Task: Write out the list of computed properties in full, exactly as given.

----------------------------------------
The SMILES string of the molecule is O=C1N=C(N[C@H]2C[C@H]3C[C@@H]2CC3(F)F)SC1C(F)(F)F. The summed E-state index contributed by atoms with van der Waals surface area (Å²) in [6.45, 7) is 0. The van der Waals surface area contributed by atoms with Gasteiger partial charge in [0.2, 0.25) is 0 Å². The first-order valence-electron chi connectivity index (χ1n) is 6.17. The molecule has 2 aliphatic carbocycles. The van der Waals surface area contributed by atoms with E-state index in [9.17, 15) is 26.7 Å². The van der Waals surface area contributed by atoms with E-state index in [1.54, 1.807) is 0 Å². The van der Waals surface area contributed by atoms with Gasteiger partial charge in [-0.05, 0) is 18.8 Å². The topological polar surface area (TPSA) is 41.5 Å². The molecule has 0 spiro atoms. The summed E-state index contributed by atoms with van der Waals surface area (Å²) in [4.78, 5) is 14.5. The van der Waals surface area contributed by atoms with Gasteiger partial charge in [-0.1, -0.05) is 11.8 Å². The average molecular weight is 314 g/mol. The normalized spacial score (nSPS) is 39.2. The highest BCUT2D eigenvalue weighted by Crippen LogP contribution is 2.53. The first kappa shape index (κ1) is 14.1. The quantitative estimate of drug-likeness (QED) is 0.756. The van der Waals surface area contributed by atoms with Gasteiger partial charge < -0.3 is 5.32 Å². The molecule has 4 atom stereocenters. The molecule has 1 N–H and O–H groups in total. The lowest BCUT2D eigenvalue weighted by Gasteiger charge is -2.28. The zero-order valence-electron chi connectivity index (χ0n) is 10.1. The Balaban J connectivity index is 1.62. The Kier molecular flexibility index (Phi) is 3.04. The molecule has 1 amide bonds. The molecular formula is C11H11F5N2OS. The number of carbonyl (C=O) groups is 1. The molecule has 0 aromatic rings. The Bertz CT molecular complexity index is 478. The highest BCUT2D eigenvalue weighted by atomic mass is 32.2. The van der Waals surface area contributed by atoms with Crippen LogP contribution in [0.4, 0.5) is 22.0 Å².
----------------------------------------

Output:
The SMILES string of the molecule is O=C1N=C(N[C@H]2C[C@H]3C[C@@H]2CC3(F)F)SC1C(F)(F)F. The summed E-state index contributed by atoms with van der Waals surface area (Å²) in [6.45, 7) is 0. The van der Waals surface area contributed by atoms with Gasteiger partial charge in [0.2, 0.25) is 0 Å². The first-order valence-electron chi connectivity index (χ1n) is 6.17. The molecule has 2 aliphatic carbocycles. The van der Waals surface area contributed by atoms with E-state index in [9.17, 15) is 26.7 Å². The van der Waals surface area contributed by atoms with E-state index in [1.54, 1.807) is 0 Å². The van der Waals surface area contributed by atoms with Gasteiger partial charge in [-0.05, 0) is 18.8 Å². The topological polar surface area (TPSA) is 41.5 Å². The molecule has 0 spiro atoms. The summed E-state index contributed by atoms with van der Waals surface area (Å²) in [4.78, 5) is 14.5. The van der Waals surface area contributed by atoms with Gasteiger partial charge in [-0.1, -0.05) is 11.8 Å². The average molecular weight is 314 g/mol. The normalized spacial score (nSPS) is 39.2. The highest BCUT2D eigenvalue weighted by Crippen LogP contribution is 2.53. The first kappa shape index (κ1) is 14.1. The quantitative estimate of drug-likeness (QED) is 0.756. The van der Waals surface area contributed by atoms with Gasteiger partial charge < -0.3 is 5.32 Å². The molecule has 4 atom stereocenters. The molecule has 1 N–H and O–H groups in total. The lowest BCUT2D eigenvalue weighted by Gasteiger charge is -2.28. The zero-order valence-electron chi connectivity index (χ0n) is 10.1. The Balaban J connectivity index is 1.62. The Kier molecular flexibility index (Phi) is 3.04. The molecule has 1 amide bonds. The molecular formula is C11H11F5N2OS. The number of carbonyl (C=O) groups is 1. The molecule has 0 aromatic rings. The Bertz CT molecular complexity index is 478. The highest BCUT2D eigenvalue weighted by atomic mass is 32.2. The van der Waals surface area contributed by atoms with Crippen LogP contribution in [0.4, 0.5) is 22.0 Å².